In Tom Gunning’s essay, Re-Newing Old Technologies, Gunning argues that in order to learn from a cultural history of technology, we must go back tin time and revisit when the old technologies were new (Gunning 39). One piece of technology that significantly shifted our social culture was the first iPhone, which was released on June 29th, 2007. The iPhone was truly revolutionary at the time, dramatically changing the way that we communicate with the world with the first true touch screen and its vast amount of features no other smartphone could compete with (Frommer). The following meme depicts how various groups of people conceptualize the iPhone today.
In order to completely understand the cultural history of the iPhone, we must examine it at “the point of introduction, before it became part of nearly invisible every day life of habit and routine” (Ibid). To accomplish this task, we can use the following method as mentioned in Gunning’s essay:
Onians Four Stages of Amazement (Gunning 41):
1. A striking experience, usually visual, but sometimes aural.
2. A consequent physical paralysis.
3. A reaction which results in something being learned, and may be followed by
4. A new action
The first time I saw and got the chance to use the first iPhone was incredible. I remember how sleek and well designed the phone was, and all I could think about was how bad I wanted to have one. As soon as I picked the phone up, I immediately entered the second stage of amazement. It was like I got locked away in a room with just the phone. Nothing else seemed to exist around me; I was truly engrossed in the phone and began to discover and learn about everything little thing on the phone. This then led me right into the third stage; I began to understand all of the little nuances and was able to navigate the phone perfectly in order to do what I wanted to do. This inevitably put me into the fourth and final stage: a new action. After I learned everything about the phone and all of the things it was capable of doing, I found myself checking my phone hundreds of times a day; whether it was to surf the web or play a game, it did not matter.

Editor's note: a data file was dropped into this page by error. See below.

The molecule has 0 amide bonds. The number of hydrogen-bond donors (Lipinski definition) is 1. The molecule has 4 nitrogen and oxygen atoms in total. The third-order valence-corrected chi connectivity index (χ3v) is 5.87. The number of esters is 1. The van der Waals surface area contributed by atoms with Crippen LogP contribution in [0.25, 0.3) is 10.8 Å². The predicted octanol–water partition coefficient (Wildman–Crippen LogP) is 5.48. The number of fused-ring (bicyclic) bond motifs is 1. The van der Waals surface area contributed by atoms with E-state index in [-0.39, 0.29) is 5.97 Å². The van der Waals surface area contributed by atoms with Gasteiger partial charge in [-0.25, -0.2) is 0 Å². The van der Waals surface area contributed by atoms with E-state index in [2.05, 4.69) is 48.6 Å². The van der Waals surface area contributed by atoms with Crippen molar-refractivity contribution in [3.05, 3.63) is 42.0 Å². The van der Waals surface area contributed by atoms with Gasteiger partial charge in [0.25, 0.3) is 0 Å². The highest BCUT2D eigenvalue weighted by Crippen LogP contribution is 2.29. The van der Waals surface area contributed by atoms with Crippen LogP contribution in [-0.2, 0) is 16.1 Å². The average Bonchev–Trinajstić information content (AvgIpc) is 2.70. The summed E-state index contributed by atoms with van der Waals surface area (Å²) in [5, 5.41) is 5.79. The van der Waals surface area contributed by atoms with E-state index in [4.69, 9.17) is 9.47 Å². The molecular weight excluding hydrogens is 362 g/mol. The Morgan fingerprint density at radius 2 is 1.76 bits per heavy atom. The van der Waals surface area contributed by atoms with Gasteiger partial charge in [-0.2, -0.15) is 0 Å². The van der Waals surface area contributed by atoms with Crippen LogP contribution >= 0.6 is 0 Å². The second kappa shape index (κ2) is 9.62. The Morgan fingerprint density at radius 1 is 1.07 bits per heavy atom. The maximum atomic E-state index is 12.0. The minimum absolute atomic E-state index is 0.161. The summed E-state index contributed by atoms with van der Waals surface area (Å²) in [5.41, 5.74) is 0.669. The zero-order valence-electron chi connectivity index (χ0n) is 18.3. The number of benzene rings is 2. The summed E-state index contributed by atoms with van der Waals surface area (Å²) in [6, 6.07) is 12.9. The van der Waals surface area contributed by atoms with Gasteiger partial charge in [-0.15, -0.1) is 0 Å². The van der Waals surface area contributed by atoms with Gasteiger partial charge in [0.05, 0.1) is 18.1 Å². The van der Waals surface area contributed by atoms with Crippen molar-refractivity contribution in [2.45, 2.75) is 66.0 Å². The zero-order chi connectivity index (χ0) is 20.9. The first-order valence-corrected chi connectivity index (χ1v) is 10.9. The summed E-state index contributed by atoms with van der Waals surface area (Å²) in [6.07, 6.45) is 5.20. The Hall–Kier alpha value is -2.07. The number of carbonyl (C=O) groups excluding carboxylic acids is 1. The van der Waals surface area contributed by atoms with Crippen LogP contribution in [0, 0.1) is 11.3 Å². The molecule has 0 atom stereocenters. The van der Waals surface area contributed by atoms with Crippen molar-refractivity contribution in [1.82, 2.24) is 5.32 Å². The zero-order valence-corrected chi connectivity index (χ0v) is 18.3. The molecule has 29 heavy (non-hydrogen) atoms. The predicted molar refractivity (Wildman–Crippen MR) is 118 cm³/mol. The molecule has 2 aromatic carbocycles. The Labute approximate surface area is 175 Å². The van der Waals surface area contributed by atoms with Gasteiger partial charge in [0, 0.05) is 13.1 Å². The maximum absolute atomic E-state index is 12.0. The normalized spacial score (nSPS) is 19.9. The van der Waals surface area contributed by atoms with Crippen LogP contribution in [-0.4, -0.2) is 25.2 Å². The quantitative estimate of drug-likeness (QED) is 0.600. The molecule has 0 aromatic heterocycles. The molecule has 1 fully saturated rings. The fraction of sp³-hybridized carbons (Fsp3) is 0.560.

This concept of being “glued” to your phone is clearly demonstrated in the meme above. For example, in the first image that depicts what parents think of the iPhone: the mom feels invisible to her daughter who is engrossed into her phone. Additionally, the third image shows how teachers feel like nobody is paying attention to her because all of her students are too distracted from their phones.
While the iPhone changed our culture significantly, nothing has come along in the recent years that is “new” like the iPhone was at the time of its release. All the new iPhones are small upgrades to the same concept that generally serve the same purpose as the first one. This really draws some questions in the sense of when something really “new” will come along and revolutionize the smartphone world again and change our culture.
Frommer, Dan. “10 Ways The IPhone Changed Smartphones Forever.” Business Insider. Business Insider, Inc, 19 June 2009. Web. 25 Jan. 2014.
Gunning, Tom. (2003) “Re-Newing Old Technologies: Astonishment, SecondNature, and the Uncanny in Technology from the Previous Turn-of the Century”. In D. Thorburn and H. Jenkins (eds), Rethinking Media Change:The Aesthetics of Transition. Cambridge, MA: MIT Press, pp 39-60.